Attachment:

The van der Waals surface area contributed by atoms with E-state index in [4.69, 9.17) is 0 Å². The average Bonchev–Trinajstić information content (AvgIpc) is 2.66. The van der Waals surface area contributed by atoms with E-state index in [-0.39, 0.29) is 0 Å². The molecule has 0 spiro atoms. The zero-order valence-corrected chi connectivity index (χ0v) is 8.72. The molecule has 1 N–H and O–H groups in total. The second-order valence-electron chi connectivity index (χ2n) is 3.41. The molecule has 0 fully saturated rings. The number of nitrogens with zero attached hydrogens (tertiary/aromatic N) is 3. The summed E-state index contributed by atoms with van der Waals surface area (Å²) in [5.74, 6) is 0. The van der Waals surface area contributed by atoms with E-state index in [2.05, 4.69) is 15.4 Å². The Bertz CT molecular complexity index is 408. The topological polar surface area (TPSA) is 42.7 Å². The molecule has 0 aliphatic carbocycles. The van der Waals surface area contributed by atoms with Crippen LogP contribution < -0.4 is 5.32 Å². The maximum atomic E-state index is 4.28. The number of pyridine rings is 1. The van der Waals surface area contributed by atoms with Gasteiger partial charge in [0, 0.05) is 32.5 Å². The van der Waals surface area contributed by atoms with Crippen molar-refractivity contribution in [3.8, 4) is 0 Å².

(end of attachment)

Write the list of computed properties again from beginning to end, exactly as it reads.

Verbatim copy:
The van der Waals surface area contributed by atoms with E-state index in [4.69, 9.17) is 0 Å². The average Bonchev–Trinajstić information content (AvgIpc) is 2.66. The van der Waals surface area contributed by atoms with E-state index in [-0.39, 0.29) is 0 Å². The molecule has 0 spiro atoms. The zero-order valence-corrected chi connectivity index (χ0v) is 8.72. The molecule has 1 N–H and O–H groups in total. The second-order valence-electron chi connectivity index (χ2n) is 3.41. The molecule has 0 fully saturated rings. The number of nitrogens with zero attached hydrogens (tertiary/aromatic N) is 3. The summed E-state index contributed by atoms with van der Waals surface area (Å²) in [5.74, 6) is 0. The van der Waals surface area contributed by atoms with E-state index in [2.05, 4.69) is 15.4 Å². The Bertz CT molecular complexity index is 408. The topological polar surface area (TPSA) is 42.7 Å². The molecule has 0 aliphatic carbocycles. The van der Waals surface area contributed by atoms with Crippen LogP contribution < -0.4 is 5.32 Å². The maximum atomic E-state index is 4.28. The number of pyridine rings is 1. The van der Waals surface area contributed by atoms with Gasteiger partial charge in [0, 0.05) is 32.5 Å². The van der Waals surface area contributed by atoms with Crippen molar-refractivity contribution in [3.8, 4) is 0 Å².